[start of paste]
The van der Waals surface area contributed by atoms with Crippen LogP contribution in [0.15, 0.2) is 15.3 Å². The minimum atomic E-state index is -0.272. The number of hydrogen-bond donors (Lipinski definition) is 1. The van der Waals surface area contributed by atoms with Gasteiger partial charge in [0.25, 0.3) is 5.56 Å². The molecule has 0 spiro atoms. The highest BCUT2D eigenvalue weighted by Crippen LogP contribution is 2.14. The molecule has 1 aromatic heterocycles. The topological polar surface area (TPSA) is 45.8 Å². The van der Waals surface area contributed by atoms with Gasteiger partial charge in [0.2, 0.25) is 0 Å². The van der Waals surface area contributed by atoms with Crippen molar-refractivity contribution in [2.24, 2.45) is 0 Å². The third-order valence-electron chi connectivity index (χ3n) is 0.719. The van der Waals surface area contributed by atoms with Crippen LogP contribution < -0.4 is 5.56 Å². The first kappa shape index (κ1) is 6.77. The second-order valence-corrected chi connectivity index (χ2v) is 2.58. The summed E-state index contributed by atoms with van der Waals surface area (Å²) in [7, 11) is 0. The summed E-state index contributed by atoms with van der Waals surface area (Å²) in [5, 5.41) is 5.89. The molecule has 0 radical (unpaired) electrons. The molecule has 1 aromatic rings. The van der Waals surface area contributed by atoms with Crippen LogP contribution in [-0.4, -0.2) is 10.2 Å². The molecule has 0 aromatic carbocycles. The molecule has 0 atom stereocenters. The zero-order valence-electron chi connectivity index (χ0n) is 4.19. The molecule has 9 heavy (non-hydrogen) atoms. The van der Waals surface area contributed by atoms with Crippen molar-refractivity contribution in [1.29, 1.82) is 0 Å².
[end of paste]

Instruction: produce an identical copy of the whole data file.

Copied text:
The van der Waals surface area contributed by atoms with Crippen LogP contribution in [0.15, 0.2) is 15.3 Å². The minimum atomic E-state index is -0.272. The number of hydrogen-bond donors (Lipinski definition) is 1. The van der Waals surface area contributed by atoms with Gasteiger partial charge in [0.25, 0.3) is 5.56 Å². The molecule has 0 spiro atoms. The highest BCUT2D eigenvalue weighted by Crippen LogP contribution is 2.14. The molecule has 1 aromatic heterocycles. The topological polar surface area (TPSA) is 45.8 Å². The van der Waals surface area contributed by atoms with Gasteiger partial charge in [0.2, 0.25) is 0 Å². The van der Waals surface area contributed by atoms with Crippen molar-refractivity contribution in [2.24, 2.45) is 0 Å². The third-order valence-electron chi connectivity index (χ3n) is 0.719. The van der Waals surface area contributed by atoms with Crippen LogP contribution < -0.4 is 5.56 Å². The first kappa shape index (κ1) is 6.77. The second-order valence-corrected chi connectivity index (χ2v) is 2.58. The summed E-state index contributed by atoms with van der Waals surface area (Å²) in [7, 11) is 0. The summed E-state index contributed by atoms with van der Waals surface area (Å²) in [5, 5.41) is 5.89. The molecule has 0 radical (unpaired) electrons. The molecule has 1 aromatic rings. The van der Waals surface area contributed by atoms with Crippen LogP contribution in [-0.4, -0.2) is 10.2 Å². The molecule has 0 aromatic carbocycles. The molecule has 0 atom stereocenters. The zero-order valence-electron chi connectivity index (χ0n) is 4.19. The molecule has 9 heavy (non-hydrogen) atoms. The van der Waals surface area contributed by atoms with Crippen molar-refractivity contribution in [1.29, 1.82) is 0 Å².